In addition to bathing, the water from the onsen is also used for heating the primary and secondary school, the municipal welfare centre and the swimming pool.

Attractions

Yubatake (hot water field) – one of the largest hot springs of the city in the centre of Kusatsu.

Onsen (hot springs) – There are over 100 onsen in Kusatsu. The largest and most famous three onsen are: Ootaki no yu, Sai no kawara and the Goza no yu.

Mountain flowers – many different mountain flowers bloom in and around Kusatsu.

Bälz Museum - In the museum you can learn all about the life and work of Erwin von Bälz.

 

Sports and leisure oppurtunities

Kusatsu is famous not only for its hot springs, but also for the surrounding mountains – in winter for winter sports and in summer for hiking. The infrastructure is well designed for this – there are corresponding mountain roads and chairlifts.

From December to April, ideal conditions prevail in the over 100-year-old ski area at Tengu-yama. The ski area reaches up to 1.600 metres above sea level. Especially in May, Kusatsu is worth a trip when the protected alpine rhododendron is in full bloom on 280 hectares – but also at the time of the equally spectacular autumn colouring.

Partnership connections

Bissingen Secondary School
Visits by delegations from the municipal councils

Photo gallery

Image Film Kusatsu

Major holidays

January 1st (New Year's Day)
January 2nd (Bank Holiday)
January 3rd (Bank Holiday)
Second Monday in January (Adult Day)
February 11th (Remembrance Day of the Foundation of the Empire)
February 23rd (Emperor's Birthday)
In March (Beginning of spring)
April 29th (Showa Day)
May 3rd (Constitution Day)
May 4th (Green Day)
May 5th (Children's Day)
Third Monday in July (Day of the Sea)
August 11th (Day of the Mountain)
Third Monday in September (Day of Honour of the Elderly)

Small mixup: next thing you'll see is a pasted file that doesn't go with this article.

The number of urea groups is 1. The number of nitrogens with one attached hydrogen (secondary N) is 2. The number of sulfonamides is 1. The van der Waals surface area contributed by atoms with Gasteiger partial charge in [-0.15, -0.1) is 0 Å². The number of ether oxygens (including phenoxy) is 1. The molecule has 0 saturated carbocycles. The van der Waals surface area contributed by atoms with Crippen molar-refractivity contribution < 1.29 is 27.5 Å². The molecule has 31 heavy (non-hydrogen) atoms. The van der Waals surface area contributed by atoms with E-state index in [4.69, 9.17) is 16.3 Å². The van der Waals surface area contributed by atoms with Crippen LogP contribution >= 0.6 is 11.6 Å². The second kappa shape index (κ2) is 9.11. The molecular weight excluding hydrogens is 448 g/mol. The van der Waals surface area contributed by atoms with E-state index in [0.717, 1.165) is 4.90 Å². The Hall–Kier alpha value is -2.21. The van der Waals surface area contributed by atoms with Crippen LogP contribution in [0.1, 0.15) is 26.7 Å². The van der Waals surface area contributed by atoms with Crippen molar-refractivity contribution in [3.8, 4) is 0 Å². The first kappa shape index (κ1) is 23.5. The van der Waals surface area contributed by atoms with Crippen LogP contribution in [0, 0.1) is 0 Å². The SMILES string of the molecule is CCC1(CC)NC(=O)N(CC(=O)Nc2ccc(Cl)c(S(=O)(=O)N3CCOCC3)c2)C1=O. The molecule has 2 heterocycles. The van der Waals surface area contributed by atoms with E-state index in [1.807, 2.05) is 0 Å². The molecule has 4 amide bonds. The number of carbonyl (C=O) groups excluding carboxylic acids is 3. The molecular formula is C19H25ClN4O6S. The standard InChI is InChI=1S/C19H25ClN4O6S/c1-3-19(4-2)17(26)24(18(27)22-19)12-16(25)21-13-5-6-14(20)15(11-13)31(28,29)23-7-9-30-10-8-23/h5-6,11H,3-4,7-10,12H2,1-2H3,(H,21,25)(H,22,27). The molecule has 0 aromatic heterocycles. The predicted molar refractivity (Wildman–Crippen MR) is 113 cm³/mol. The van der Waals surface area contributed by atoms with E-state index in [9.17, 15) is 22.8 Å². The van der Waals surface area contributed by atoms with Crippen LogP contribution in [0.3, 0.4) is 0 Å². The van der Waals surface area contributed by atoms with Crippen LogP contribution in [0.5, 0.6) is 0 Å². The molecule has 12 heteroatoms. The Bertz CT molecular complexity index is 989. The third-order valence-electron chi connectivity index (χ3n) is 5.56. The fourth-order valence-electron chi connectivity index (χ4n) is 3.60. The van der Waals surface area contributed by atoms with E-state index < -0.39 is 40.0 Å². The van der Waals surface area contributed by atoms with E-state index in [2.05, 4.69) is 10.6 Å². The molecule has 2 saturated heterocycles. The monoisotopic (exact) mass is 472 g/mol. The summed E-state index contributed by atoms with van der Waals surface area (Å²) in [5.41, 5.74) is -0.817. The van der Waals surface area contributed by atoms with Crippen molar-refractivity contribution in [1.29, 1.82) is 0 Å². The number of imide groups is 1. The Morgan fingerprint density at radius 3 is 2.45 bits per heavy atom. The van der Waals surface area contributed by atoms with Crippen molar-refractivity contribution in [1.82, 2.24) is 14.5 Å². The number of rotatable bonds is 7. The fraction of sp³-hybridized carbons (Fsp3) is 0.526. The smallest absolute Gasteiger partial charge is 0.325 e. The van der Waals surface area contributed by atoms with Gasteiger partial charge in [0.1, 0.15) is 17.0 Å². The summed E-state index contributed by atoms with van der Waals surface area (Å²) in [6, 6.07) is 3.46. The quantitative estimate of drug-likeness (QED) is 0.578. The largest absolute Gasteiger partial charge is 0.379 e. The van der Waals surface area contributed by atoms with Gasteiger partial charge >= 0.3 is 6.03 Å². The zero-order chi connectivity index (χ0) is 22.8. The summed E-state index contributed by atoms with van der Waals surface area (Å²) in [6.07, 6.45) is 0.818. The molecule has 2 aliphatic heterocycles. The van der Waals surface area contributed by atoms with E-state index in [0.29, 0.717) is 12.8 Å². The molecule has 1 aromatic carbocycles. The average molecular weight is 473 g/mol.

In September (Beginning of autumn)
Second Monday in October (Day of Sports)
November 3rd (Culture Day)
November 23rd (Working Thanksgiving Day)
December 31st (Bank Holiday)

Important events

Kosen-ji Hanamatsuri (Flower Festival of the Kosen Temple)

on May 7th and 8th - The children of the kindergarten at Kosen-ji pull a cardboard elephant around the Yubatake to celebrate the Buddha's birthday.

Himuro no Sekku (Ice Cellar Festival)

on the last Sunday in May or First Sunday in June - From a cave on shirane-san created by an eruption, ice is produced, which is used to cook tea. According to legend, anyone who drinks from this tea will not get sick for a year.

Music Academy

in summer - Famous musicians from all over Japan and beyond come to this festival. There are free concerts all over the city.

Onsen Kanshamatsuri (Onsen Thanksgiving)

from August 1-2 - The goddess of the onsen descends the stairs at Kosen-ji in the form of an unmarried young woman of the village, symbolizing the goddess' descent from heaven. Then she collects water from the four major springs in Kusatsu and distributes it to the individual bathhouses. On the second day, she climbs the stairs of Kosen-ji again, symbolizing the ascent to heaven. This ceremony ensures the blessing of the gods who ensure that the springs do not dry up.